The Solar Ultraviolet Imager (SUVI) is a type of telescope that monitors the Sun using the extreme ultraviolet wavelength range, providing a full Sun disc imaging capability at any time. Additionally, the Space Environment In-Situ Suite (SEISS) provides four sensors monitoring proton, electron, and heavy ion fluxes in the magnetosphere. This is important in mitigating damage to radio communication from high fluxes in these subatomic particles.[3]  

Improving Earth Observation Data

The benefits of the GOES-T satellite will be felt not only by scientists but also the wider public. Weather forecasts, particularly dangerous storm systems and wildfires, could be better monitored and predicted. Important telecommunications equipment will also be protected from solar radiation. People should be able to have more advanced warning as weather systems develop, including even before wildfires fully form or produce dangerous smoke conditions.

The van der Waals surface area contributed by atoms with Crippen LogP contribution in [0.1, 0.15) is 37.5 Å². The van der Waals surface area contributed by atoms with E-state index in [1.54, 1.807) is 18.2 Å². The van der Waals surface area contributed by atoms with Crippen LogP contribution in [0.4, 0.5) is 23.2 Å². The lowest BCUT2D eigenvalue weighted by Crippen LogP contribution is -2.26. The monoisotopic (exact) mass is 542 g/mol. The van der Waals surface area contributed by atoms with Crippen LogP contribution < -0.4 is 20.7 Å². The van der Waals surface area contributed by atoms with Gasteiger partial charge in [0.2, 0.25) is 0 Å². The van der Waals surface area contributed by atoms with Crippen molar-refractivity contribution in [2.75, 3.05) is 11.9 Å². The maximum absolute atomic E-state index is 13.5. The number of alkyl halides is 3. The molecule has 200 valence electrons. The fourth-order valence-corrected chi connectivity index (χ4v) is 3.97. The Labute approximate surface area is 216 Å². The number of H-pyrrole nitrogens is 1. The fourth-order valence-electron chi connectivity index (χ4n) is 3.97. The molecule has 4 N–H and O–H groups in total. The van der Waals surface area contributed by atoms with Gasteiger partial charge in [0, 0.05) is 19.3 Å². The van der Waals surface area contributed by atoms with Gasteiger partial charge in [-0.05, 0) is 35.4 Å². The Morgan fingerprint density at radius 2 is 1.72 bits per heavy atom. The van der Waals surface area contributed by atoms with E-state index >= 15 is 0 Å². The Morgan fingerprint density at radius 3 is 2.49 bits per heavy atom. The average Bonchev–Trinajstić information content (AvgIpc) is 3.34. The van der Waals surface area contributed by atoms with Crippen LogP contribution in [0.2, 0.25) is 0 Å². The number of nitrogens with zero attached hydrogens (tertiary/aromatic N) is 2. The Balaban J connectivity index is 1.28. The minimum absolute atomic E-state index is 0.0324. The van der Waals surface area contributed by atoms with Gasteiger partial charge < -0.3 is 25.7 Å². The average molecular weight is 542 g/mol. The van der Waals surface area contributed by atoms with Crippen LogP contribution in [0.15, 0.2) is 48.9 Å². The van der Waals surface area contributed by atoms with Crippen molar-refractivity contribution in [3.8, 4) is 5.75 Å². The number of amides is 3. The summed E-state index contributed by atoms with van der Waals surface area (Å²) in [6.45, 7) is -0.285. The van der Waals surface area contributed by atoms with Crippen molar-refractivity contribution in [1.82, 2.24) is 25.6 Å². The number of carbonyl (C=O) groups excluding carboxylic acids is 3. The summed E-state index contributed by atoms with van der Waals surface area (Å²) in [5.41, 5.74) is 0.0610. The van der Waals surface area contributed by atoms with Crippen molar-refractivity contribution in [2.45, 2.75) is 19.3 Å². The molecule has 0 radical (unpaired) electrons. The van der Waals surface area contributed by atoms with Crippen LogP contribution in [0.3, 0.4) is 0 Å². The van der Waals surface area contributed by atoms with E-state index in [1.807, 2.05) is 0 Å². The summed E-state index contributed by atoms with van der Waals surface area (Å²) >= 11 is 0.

Such satellites reflect NASA’s increasing focus on not only expanding exploration beyond Earth but improving our lives on an increasingly changing planet that will face greater challenges in keeping people safe.[4]

Read next: Remote Sensing of Lightning


[1]    For more information and background to the GOES program, see:  https://www.inverse.com/science/goes-t.

[2]    A summary of key improvements and specifics on the GOES-T satellite can be found here: https://www.space.com/goes-t-noaa-weather-satellite-launch.

[3]    Information on the GOES-R series instrumentation can be found here: https://www.goes-r.gov/spacesegment/instruments.html.

[4]    For more on the benefits of GOES-T, see:  Prescod-Weinstein, C. Do Look Down. New Scientist 2022253, 28, doi:10.1016/S0262-4079(22)00287-1.


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About the author
Mark Altaweel
Mark Altaweel is a Reader in Near Eastern Archaeology at the Institute of Archaeology, University College London, having held previous appointments and joint appointments at the University of Chicago, University of Alaska, and Argonne National Laboratory. Mark has an undergraduate degree in Anthropology and Masters and PhD degrees from the University of Chicago’s Department of Near Eastern Languages and Civilizations.